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If a state law can't save the DIA, here's what might


Ever since Detroit emergency manager Kevyn Orr mentioned maaaaybe putting DIA gems on the table to appease creditors, the you-know-what has hit the fan.

Selling art to pay off debt is a big museum no-no, especially for one as well-regarded as the Detroit Institute of Arts.

Why, museum supporters ask, would any rich donor ever want to give money or art to the DIA again?

What’s to guarantee their gifts won’t just be auctioned off the next time the city needs cash?

And further, if the DIA is blacklisted and other cultural icons sold off, how is a post-bankruptcy Detroit supposed to become a sustainable, cultural, people-drawing city?

Randy Richardville apparently shares these concerns.

Michigan’s Republican Senate Majority Leader from Monroe has introduced a bill that would make the museum code of ethics (yes, there really is such a thing: see the American Alliance of Museums) a state law. 

That bill is a long way from a sure thing. Next step is a committee meeting, probably in the next week.

But in the meantime, bankruptcy experts seem to be coming to an informal consensus.

The federal bankruptcy court, they say, will take one look at that law and say, "ha ha ha."

Nice try, Michigan. But no dice.  

“State laws, whatever they are, are supplanted by the federal bankruptcy code, if you go into bankruptcy,” says John Pottow, bankruptcy law expert at the University of Michigan Law School.

Translation: big federal law crushes tiny state law. Rock beats scissors.

And Pottow says that goes for just about any state law – even if it’s in the state constitution.

There are, of course, a couple exceptions.

“You can’t murder someone in bankruptcy, even if you think it will help your creditors. So you still have to follow those laws,” he says.

Good to know.

“But generally, laws on the restrictions of what you can do with things are not going to bind a federal bankruptcy proceeding.”

So, let’s say you’re the DIA: what do you do?

Well, first off, it’s complicated. Big surprise.

“[The complexities here] are like a bankruptcy law geek’s dream,” says Pottow.

But basically, there could be two sweet little loopholes for the DIA.

1) They can say the art is a public trust.

Because trusts, according to Pottow, are the big shiny exception when creditors come calling.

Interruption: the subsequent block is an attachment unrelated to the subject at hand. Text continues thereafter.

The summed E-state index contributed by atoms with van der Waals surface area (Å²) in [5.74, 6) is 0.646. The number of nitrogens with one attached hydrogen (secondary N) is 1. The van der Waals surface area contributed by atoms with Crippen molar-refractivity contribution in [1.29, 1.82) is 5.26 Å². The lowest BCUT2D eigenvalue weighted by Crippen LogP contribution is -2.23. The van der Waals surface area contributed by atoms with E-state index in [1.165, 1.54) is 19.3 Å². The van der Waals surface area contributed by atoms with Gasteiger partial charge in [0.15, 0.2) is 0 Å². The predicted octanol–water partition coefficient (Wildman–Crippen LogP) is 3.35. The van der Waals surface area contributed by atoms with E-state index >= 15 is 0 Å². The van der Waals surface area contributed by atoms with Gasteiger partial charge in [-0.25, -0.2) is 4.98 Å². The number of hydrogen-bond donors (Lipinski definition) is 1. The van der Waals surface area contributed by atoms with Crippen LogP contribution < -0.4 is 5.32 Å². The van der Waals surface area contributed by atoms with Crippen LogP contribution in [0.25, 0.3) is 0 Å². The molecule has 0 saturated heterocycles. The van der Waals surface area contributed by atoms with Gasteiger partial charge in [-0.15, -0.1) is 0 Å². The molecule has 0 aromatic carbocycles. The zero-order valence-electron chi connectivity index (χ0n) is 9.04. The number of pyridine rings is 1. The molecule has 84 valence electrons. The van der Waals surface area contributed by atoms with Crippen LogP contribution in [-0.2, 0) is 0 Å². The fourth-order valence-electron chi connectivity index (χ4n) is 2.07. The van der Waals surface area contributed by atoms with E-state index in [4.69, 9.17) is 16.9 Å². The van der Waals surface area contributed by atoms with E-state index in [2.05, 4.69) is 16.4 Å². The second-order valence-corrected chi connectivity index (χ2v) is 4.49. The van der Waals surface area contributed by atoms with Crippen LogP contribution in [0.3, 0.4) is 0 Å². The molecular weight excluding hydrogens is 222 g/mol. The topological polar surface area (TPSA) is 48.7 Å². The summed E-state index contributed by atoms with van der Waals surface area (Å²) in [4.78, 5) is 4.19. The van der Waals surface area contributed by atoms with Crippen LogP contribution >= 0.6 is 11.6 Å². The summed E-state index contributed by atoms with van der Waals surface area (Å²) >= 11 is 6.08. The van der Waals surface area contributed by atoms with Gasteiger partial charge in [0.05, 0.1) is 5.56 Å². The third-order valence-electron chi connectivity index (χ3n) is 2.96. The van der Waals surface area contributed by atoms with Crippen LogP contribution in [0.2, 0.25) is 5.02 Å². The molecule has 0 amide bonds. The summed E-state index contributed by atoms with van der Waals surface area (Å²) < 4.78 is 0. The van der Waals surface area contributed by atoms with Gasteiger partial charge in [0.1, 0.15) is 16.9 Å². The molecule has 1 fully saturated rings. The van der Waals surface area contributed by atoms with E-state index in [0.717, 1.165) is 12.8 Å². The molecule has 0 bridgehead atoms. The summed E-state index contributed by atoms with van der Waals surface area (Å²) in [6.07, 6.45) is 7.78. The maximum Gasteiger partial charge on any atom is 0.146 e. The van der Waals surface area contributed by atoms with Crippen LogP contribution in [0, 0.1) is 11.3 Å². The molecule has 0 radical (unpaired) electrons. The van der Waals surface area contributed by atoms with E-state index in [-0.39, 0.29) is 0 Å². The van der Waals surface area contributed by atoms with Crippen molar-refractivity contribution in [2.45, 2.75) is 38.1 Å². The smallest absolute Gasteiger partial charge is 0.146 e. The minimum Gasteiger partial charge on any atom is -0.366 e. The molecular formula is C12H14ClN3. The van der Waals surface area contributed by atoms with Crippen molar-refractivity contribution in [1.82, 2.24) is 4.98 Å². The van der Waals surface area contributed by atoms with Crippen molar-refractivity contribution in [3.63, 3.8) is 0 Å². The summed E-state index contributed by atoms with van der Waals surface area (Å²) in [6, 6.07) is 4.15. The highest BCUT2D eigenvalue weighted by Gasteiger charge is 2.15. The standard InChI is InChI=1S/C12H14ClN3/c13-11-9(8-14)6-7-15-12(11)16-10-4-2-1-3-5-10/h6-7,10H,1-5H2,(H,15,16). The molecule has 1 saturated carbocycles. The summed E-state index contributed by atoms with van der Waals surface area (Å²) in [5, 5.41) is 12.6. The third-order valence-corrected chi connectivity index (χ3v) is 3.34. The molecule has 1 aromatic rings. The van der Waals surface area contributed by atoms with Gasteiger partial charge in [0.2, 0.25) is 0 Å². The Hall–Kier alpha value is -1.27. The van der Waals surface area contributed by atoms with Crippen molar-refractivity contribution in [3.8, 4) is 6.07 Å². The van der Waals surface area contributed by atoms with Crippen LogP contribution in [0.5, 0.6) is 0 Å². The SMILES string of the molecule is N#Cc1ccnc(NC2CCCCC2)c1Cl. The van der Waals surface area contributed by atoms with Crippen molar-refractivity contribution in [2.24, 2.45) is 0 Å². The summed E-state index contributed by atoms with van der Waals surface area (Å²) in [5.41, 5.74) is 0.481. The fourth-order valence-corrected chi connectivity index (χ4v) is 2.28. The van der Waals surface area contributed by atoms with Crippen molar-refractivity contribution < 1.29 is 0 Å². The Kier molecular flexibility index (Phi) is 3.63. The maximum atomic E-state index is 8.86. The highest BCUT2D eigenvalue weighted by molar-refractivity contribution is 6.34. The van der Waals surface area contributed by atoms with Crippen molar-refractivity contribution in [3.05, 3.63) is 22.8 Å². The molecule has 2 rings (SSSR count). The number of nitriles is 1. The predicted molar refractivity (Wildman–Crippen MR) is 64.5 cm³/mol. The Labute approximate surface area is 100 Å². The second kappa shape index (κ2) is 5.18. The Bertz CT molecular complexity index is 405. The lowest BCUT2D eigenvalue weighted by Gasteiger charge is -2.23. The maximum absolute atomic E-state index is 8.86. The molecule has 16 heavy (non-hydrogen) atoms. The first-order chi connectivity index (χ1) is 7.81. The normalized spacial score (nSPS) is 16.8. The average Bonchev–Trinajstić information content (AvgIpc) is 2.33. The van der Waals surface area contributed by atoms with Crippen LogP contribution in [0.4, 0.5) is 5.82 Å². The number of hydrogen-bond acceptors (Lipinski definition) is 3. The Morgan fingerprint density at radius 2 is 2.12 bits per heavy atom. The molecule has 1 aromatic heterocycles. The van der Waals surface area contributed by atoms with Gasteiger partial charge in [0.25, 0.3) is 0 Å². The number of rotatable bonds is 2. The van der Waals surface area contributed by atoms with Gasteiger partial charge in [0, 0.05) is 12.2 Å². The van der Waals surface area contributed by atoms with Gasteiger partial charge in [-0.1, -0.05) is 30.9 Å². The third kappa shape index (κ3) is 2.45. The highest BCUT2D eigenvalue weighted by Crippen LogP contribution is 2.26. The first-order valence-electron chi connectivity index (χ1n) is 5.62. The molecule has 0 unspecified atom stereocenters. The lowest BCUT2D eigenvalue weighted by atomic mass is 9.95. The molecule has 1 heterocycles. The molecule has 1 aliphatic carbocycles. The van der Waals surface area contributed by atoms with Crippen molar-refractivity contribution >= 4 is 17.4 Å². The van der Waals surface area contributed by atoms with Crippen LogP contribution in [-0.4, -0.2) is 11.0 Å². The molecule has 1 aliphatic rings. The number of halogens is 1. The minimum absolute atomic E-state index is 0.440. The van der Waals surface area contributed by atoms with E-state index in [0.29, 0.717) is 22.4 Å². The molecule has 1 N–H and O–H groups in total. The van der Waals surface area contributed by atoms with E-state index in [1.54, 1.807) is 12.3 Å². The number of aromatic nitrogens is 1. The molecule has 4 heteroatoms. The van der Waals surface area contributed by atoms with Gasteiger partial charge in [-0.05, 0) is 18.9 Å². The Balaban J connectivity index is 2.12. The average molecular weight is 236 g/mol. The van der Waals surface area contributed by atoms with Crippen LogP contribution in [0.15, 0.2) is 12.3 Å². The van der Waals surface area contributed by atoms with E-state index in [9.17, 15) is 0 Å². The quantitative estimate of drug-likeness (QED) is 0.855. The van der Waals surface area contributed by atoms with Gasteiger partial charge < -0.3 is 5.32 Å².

“Let’s say I’m a rich uncle, and I’m holding my niece’s trust until she grows up. If I go into bankruptcy, I cannot use her trust to pay off my bills,” Pottow says.

But, he adds, there are two kinds of trusts: Trusts with a capital T, and trusts with a little t.

Some of the DIA’s paintings may be held in a capital-T Trust: there’s a written agreement in the proper legalese that says absolutely no way can the DIA sell this painting off to raise cash.

Then, there are the pieces that have a little-t trust: artwork that donors or sellers handed over to the DIA, with an unwritten understanding that, "hey, you guys are going to be kosher with this stuff and not sell it off, right?"

So it could become an issue of going through each painting, sculpture, and piece individually, rummaging through the paperwork, and figuring out which ones have a legal trust and which ones are more…flexible.

2) The long-term view

Remember the argument about serving a greater, cultural, thriving Detroit? That could actually have some legs, according to Pottow.

He says you can argue in bankruptcy court that holding on to an asset (like the DIA’s collection) will actually help your creditors make more money in the long run.

So the DIA might be able to argue that, by keeping the museum and other cultural icons afloat, the city will attract more taxpayers over time.

Of course, all of this will be haggled out in bankruptcy court, should Detroit go ahead and file for Chapter 9.

And then there’s the argument about whether the DIA should, in fact, be protected if bankruptcy happens.

“You’d think that by now everybody in Michigan…would know that virtually every city asset and contract is in play if and when Detroit runs out of money,” writes Free Press columnist Tom Walsh in a blistering piece this week. 

“But apparently many people think the things they care about – be they garbage collection or Belle Isle or access to a Van Gogh painting – should be untouchable.”

We’re going to be picking up on that subject later this week.

Kate Wells is a Peabody Award-winning journalist currently covering public health. She was a 2023 Pulitzer Prize finalist for her abortion coverage.
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